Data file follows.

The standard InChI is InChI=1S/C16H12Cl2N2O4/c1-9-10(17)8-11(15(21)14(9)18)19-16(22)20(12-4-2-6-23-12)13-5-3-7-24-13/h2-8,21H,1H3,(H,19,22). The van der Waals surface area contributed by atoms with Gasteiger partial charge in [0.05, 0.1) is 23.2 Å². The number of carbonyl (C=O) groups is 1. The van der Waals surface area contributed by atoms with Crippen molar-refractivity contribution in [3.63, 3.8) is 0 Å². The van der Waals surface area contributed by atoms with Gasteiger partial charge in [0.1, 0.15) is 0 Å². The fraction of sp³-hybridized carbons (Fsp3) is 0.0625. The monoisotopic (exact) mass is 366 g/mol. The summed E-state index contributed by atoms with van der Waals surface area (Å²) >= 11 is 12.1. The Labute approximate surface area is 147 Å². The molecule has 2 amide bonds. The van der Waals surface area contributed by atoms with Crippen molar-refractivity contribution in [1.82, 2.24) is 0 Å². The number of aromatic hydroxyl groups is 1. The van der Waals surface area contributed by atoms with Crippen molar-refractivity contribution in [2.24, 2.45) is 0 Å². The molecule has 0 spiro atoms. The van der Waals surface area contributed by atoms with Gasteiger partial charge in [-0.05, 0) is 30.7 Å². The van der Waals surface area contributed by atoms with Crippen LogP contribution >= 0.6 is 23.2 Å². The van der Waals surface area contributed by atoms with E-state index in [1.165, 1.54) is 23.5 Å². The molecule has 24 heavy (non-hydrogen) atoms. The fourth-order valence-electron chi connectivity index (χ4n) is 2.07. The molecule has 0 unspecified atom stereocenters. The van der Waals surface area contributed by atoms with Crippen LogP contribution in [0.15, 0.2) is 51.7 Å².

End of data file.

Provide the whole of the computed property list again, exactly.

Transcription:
The standard InChI is InChI=1S/C16H12Cl2N2O4/c1-9-10(17)8-11(15(21)14(9)18)19-16(22)20(12-4-2-6-23-12)13-5-3-7-24-13/h2-8,21H,1H3,(H,19,22). The van der Waals surface area contributed by atoms with Gasteiger partial charge in [0.05, 0.1) is 23.2 Å². The number of carbonyl (C=O) groups is 1. The van der Waals surface area contributed by atoms with Crippen molar-refractivity contribution in [3.63, 3.8) is 0 Å². The van der Waals surface area contributed by atoms with Gasteiger partial charge in [0.1, 0.15) is 0 Å². The fraction of sp³-hybridized carbons (Fsp3) is 0.0625. The monoisotopic (exact) mass is 366 g/mol. The summed E-state index contributed by atoms with van der Waals surface area (Å²) >= 11 is 12.1. The Labute approximate surface area is 147 Å². The molecule has 2 amide bonds. The van der Waals surface area contributed by atoms with Crippen molar-refractivity contribution in [1.82, 2.24) is 0 Å². The number of aromatic hydroxyl groups is 1. The van der Waals surface area contributed by atoms with Crippen molar-refractivity contribution in [2.24, 2.45) is 0 Å². The molecule has 0 spiro atoms. The van der Waals surface area contributed by atoms with Gasteiger partial charge in [-0.05, 0) is 30.7 Å². The van der Waals surface area contributed by atoms with Crippen LogP contribution >= 0.6 is 23.2 Å². The van der Waals surface area contributed by atoms with E-state index in [1.165, 1.54) is 23.5 Å². The molecule has 24 heavy (non-hydrogen) atoms. The fourth-order valence-electron chi connectivity index (χ4n) is 2.07. The molecule has 0 unspecified atom stereocenters. The van der Waals surface area contributed by atoms with Crippen LogP contribution in [0.15, 0.2) is 51.7 Å².